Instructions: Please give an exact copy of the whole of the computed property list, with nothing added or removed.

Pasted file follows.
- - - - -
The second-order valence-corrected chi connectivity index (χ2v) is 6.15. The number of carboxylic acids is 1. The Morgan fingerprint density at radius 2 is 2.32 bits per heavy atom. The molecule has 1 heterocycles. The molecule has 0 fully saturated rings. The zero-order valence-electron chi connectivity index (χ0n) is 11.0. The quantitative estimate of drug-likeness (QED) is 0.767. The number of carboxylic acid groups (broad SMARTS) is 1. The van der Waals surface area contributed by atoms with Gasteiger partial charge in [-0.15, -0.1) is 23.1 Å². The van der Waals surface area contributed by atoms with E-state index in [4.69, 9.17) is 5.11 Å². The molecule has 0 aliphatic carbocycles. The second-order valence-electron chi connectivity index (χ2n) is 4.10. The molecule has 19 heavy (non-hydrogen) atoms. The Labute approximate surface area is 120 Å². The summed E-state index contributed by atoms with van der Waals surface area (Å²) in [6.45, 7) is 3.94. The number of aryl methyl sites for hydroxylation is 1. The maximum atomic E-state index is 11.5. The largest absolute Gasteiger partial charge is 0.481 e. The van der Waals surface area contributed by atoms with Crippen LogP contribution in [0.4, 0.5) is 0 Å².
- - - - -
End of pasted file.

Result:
The second-order valence-corrected chi connectivity index (χ2v) is 6.15. The number of carboxylic acids is 1. The Morgan fingerprint density at radius 2 is 2.32 bits per heavy atom. The molecule has 1 heterocycles. The molecule has 0 fully saturated rings. The zero-order valence-electron chi connectivity index (χ0n) is 11.0. The quantitative estimate of drug-likeness (QED) is 0.767. The number of carboxylic acid groups (broad SMARTS) is 1. The van der Waals surface area contributed by atoms with Gasteiger partial charge in [-0.15, -0.1) is 23.1 Å². The van der Waals surface area contributed by atoms with E-state index in [4.69, 9.17) is 5.11 Å². The molecule has 0 aliphatic carbocycles. The second-order valence-electron chi connectivity index (χ2n) is 4.10. The molecule has 19 heavy (non-hydrogen) atoms. The Labute approximate surface area is 120 Å². The summed E-state index contributed by atoms with van der Waals surface area (Å²) in [6.45, 7) is 3.94. The number of aryl methyl sites for hydroxylation is 1. The maximum atomic E-state index is 11.5. The largest absolute Gasteiger partial charge is 0.481 e. The van der Waals surface area contributed by atoms with Crippen LogP contribution in [0.4, 0.5) is 0 Å².